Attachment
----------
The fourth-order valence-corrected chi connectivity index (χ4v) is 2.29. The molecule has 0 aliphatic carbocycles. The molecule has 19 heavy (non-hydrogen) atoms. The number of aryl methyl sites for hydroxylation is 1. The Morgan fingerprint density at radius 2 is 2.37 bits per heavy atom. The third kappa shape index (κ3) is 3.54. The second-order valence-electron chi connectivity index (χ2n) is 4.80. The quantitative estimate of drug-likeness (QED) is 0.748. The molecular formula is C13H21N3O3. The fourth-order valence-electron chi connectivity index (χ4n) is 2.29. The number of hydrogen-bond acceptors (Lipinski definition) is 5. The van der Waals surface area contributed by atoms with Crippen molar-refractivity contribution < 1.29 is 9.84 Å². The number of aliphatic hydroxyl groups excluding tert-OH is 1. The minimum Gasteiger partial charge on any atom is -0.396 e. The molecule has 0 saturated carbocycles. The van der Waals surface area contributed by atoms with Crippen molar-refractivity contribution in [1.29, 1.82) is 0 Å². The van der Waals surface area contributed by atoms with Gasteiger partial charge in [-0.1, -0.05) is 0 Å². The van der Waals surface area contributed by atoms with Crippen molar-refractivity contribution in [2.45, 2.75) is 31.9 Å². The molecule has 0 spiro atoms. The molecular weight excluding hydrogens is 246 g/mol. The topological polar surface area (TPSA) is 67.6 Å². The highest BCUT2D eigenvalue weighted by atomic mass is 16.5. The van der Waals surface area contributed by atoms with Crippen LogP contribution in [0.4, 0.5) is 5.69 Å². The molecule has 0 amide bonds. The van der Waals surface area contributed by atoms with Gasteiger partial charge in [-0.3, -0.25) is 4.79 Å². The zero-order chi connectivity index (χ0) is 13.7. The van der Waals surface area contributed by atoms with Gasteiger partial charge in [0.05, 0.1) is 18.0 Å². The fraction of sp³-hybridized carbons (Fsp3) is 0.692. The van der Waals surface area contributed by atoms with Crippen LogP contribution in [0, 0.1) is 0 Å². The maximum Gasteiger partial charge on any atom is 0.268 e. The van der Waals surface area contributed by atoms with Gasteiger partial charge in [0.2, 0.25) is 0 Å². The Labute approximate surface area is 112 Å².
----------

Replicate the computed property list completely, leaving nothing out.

The fourth-order valence-corrected chi connectivity index (χ4v) is 2.29. The molecule has 0 aliphatic carbocycles. The molecule has 19 heavy (non-hydrogen) atoms. The number of aryl methyl sites for hydroxylation is 1. The Morgan fingerprint density at radius 2 is 2.37 bits per heavy atom. The third kappa shape index (κ3) is 3.54. The second-order valence-electron chi connectivity index (χ2n) is 4.80. The quantitative estimate of drug-likeness (QED) is 0.748. The molecular formula is C13H21N3O3. The fourth-order valence-electron chi connectivity index (χ4n) is 2.29. The number of hydrogen-bond acceptors (Lipinski definition) is 5. The van der Waals surface area contributed by atoms with Crippen molar-refractivity contribution < 1.29 is 9.84 Å². The number of aliphatic hydroxyl groups excluding tert-OH is 1. The minimum Gasteiger partial charge on any atom is -0.396 e. The molecule has 0 saturated carbocycles. The van der Waals surface area contributed by atoms with Crippen molar-refractivity contribution in [1.29, 1.82) is 0 Å². The van der Waals surface area contributed by atoms with Gasteiger partial charge in [-0.1, -0.05) is 0 Å². The van der Waals surface area contributed by atoms with Crippen molar-refractivity contribution in [2.45, 2.75) is 31.9 Å². The molecule has 0 spiro atoms. The molecular weight excluding hydrogens is 246 g/mol. The topological polar surface area (TPSA) is 67.6 Å². The highest BCUT2D eigenvalue weighted by atomic mass is 16.5. The van der Waals surface area contributed by atoms with Crippen LogP contribution in [0.4, 0.5) is 5.69 Å². The molecule has 0 amide bonds. The van der Waals surface area contributed by atoms with Gasteiger partial charge in [-0.3, -0.25) is 4.79 Å². The zero-order chi connectivity index (χ0) is 13.7. The van der Waals surface area contributed by atoms with Gasteiger partial charge in [0.05, 0.1) is 18.0 Å². The fraction of sp³-hybridized carbons (Fsp3) is 0.692. The van der Waals surface area contributed by atoms with Crippen LogP contribution in [0, 0.1) is 0 Å². The maximum Gasteiger partial charge on any atom is 0.268 e. The van der Waals surface area contributed by atoms with Gasteiger partial charge in [0.2, 0.25) is 0 Å². The Labute approximate surface area is 112 Å².